AFSPA used by corrupt politicians, security forces as a 'safety net'

AFSPA used by corrupt politicians, security forces as a 'safety net'

A damning report by an apex court appointed commission headed by Justice (retd) N Santosh Hegde on extrajudicial killings in Manipur was recently pooh-poohed, not surprisingly, by the Manipur government backed by the Centre.

The government told the Supreme Court that Armed Forces Special Powers Act (AFSPA) cannot be removed from the state because 2,192 people, including security personnel, have been killed in the past 20 years. This claim brought satirical grin on the faces of human rights activists – not just another gaggle group but accomplished people who have even participated in proceedings of the UN General Assembly – as they asserted that at least 3,000 people were wasted through extrajudicial methods in 10 years, not 20. This figure does not include unreported cases.

AFSPA, as explained umpteen times in the recent past, allows security forces, regardless of their psychological condition, to shoot people on mere suspicion without bothering about having to go to court later. The Act was enforced in Manipur in 1980 through a rather drab one-page notification by the chief secretary.

It is 2013 today. India has moved on. Maruti 800 is history. People nowadays talk about things like Chandrayaan and Narendra Modi. The chief secretary, L B Thanga, who signed the official notification on behalf of the governor, has also left for the heavenly abode. Yet, the Congress government of Manipur buoyed by the heft of the Congress government in the Centre still thinks that the right time to break the silence on ‘until further order’ has not come. The state government continues to prattle on and on about the need to shape up the condition of security forces as if they are malnourished juveniles.

The army is against removing AFSPA from the state, but the consolation is that they have been giving effort to behave well ever since the killing of Thangjam Manorama Devi in 2004 by Assam Rifles troops. That incident had risked reversing all the gains the Central government had made in trying to integrate Manipur peacefully since the time it merged with India in 1949.

The state police, however, are having a good time. They do anything as they please. At a recent panel discussion on AFSPA in New Delhi, National Human Rights Commission member and former diplomat Satyabrata Pal said the problem in Manipur is that police are a brutal lot. They are perhaps the most brutal police force in the country, and the government of Manipur is the only state government that insists on standing by its police in the face of overwhelming evidence that a murder was committed, he lamented.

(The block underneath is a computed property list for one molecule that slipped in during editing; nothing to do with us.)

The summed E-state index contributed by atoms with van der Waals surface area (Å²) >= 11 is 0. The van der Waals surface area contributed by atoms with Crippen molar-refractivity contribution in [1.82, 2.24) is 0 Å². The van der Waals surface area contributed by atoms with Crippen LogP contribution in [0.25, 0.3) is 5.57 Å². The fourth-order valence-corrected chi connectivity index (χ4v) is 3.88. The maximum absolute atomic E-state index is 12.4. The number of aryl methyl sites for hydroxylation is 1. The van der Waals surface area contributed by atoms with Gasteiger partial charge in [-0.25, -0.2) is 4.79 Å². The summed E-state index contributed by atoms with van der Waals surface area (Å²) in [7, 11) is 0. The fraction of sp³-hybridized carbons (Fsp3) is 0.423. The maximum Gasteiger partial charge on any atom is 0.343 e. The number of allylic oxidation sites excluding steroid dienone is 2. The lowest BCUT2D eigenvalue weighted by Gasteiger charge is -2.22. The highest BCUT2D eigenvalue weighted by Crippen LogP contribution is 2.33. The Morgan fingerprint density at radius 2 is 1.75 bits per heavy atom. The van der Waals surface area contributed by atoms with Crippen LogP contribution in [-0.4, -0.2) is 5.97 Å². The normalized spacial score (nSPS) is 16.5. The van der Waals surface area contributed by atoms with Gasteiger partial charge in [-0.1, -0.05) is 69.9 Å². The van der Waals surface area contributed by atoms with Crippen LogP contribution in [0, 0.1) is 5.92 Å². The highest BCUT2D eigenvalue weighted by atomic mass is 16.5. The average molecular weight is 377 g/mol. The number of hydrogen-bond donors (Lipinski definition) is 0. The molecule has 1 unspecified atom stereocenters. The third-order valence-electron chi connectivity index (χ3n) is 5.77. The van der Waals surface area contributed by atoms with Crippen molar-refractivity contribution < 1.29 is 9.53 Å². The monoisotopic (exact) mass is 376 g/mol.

To give a taste of how things are in the north-east, he went on to explain that a large number of killings took place for three reasons — some were criminals who could not be put away through the judicial process, and therefore they were killed; the others were innocent victims who happened to be at the wrong place at the wrong time, and the third, which is the most tragic, are those who were killed for rewards, out-of-turn promotions and gallantry awards. The third formed a bulk of the reports the NHRC saw, and it seemed to be the driving motive for security forces in that region.

Fake encounters

The judiciary putting its foot down has given a pause to security forces. Till 2012, activists say the average number of people killed by police and army in counter-insurgency operations in Manipur was anywhere between 400 and 500. This year so far, national and international human rights groups have recorded less than five ‘fake encounters.’ Rights groups see the sudden drop in number as proof that indeed, many civilians were earlier killed for reasons ranging from collateral damage to out-of-turn promotions.

The discourse on AFSPA, unfortunately, follows a clichéd pattern of dramatic hero versus villain stories; but the grey area of corrupt politicians, opportunistic policemen and drug-peddling and bootlegging army officers in the north-east is not discussed. A case in point is the arrest of Lt Col Ajay Chaudhary with five others in February this year in a drug haul worth Rs 24 crore in Manipur. The Comptroller and Auditor General's depressing report on governance in Manipur shows that state politicians often hide their failures behind the safety net of insurgency.

So, AFSPA provides protection to corruption in public life and law enforcement. It is the only useful tool that rogue elements in the government can use as a threat to extort from civilians in the name of counter-insurgency. A person walking on the street can be branded as a member of some underground group on wild suspicion if he failed to cough up exorbitant chai-paani. That person is doomed. He has no defence right from the moment he is arrested.

The Indian Penal Code is good enough to deal with the criminal gangs because the real insurgents, the headache-givers to the central government, are confined to their camps in remote jungles of Manipur and Myanmar. The army are supposed to go after them. If the mother camps are busted, it will be difficult for a strong armed resistance to surge again in today’s world. Military planners already know this. A large-scale operation will result in casualties on both sides, but that may solve something.

Which leaves people wondering, if AFSPA is being used to catch petty criminals, isn't it time for it to go? On second thoughts, asking this question is also dangerous.